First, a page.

Eva-Maria Zangerl-Plessl

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Inward rectifier potassium (Kir) channel activity is controlled by plasma membrane lipids. Phosphatidylinositol-4,5-bisphosphate (PIP2) binding to a primary site is required for opening of classic inward rectifier Kir2.1 and Kir2.2 channels, but interaction of bulk anionic phospholipid (PL(-)) with a distinct second site is required for high PIP2(More)
  • Yuan Ji, Marlieke G. Veldhuis, +8 authors Marcel A. G. van der Heyden
  • 2017
The inward rectifier potassium current IK1 contributes to a stable resting membrane potential and phase 3 repolarization of the cardiac action potential. KCNJ2 gain-of-function mutations V93I and D172N associate with increased IK1, short QT syndrome type 3 and congenital atrial fibrillation. Pentamidine-Analogue 6 (PA-6) is an efficient (IC50 = 14 nM with(More)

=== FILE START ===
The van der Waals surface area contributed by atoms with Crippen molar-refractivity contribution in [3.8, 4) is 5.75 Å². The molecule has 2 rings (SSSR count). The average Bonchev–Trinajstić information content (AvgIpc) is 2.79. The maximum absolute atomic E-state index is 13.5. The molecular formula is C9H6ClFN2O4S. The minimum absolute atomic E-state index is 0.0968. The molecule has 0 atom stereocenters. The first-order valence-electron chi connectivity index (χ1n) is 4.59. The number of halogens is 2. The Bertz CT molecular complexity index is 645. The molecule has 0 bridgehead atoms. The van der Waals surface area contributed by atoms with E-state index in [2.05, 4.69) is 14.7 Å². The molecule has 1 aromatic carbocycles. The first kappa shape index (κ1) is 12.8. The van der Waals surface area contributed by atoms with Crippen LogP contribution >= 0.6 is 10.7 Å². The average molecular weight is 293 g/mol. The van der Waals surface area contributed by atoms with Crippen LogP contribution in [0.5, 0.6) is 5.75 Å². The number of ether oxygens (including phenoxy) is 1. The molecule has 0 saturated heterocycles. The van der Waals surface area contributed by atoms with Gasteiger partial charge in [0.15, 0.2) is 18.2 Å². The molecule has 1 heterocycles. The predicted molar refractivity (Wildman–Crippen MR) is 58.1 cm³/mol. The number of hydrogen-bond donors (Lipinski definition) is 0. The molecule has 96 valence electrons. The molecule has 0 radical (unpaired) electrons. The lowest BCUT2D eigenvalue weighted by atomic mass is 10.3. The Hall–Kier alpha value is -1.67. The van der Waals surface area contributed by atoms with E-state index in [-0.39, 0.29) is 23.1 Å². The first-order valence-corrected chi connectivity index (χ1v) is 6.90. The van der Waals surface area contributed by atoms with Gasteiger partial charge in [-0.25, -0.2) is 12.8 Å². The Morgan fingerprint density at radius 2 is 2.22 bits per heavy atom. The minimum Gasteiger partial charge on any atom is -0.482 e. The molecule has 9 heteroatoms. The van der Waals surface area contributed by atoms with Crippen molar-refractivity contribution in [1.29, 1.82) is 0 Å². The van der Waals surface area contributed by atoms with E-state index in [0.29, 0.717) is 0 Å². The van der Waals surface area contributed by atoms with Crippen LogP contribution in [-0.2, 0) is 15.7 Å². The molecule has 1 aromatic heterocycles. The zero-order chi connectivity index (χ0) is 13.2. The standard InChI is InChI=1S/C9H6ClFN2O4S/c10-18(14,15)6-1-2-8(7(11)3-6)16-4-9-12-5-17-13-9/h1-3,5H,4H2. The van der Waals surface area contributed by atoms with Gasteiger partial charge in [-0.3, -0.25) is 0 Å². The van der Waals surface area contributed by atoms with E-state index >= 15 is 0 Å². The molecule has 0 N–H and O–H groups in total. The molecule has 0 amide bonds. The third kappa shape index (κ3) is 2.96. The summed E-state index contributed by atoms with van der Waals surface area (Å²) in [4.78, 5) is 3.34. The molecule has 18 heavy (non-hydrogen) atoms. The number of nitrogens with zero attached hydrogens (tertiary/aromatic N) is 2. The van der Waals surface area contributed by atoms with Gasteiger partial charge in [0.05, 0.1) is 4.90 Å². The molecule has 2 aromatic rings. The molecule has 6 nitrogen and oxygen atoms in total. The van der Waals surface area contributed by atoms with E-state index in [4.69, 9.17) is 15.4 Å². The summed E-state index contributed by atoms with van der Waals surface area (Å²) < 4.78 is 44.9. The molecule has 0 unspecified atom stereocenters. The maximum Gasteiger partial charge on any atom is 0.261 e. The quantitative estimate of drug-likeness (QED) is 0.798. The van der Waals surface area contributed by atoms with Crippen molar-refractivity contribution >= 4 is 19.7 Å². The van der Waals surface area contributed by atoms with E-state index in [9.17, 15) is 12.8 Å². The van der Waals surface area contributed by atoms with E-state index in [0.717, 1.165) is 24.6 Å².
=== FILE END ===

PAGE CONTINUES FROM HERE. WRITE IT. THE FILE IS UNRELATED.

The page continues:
Outward current conducted by human ether-a-g-go-related gene type 1 (hERG1) channels is a major determinant of action potential repolarization in the human ventricle. Ginsenoside 20(S)-Rg3 (Rg3), an alkaloid isolated from the root of Panax ginseng slows the rate of hERG1 deactivation, induces channels to open at more negative potentials than normal and(More)
Prokaryotic inwardly rectifying (KirBac) potassium channels are homologous to mammalian Kir channels. Their activity is controlled by dynamical conformational changes that regulate ion flow through a central pore. Understanding the dynamical rearrangements of Kir channels during gating requires high-resolution structure information from channels(More)
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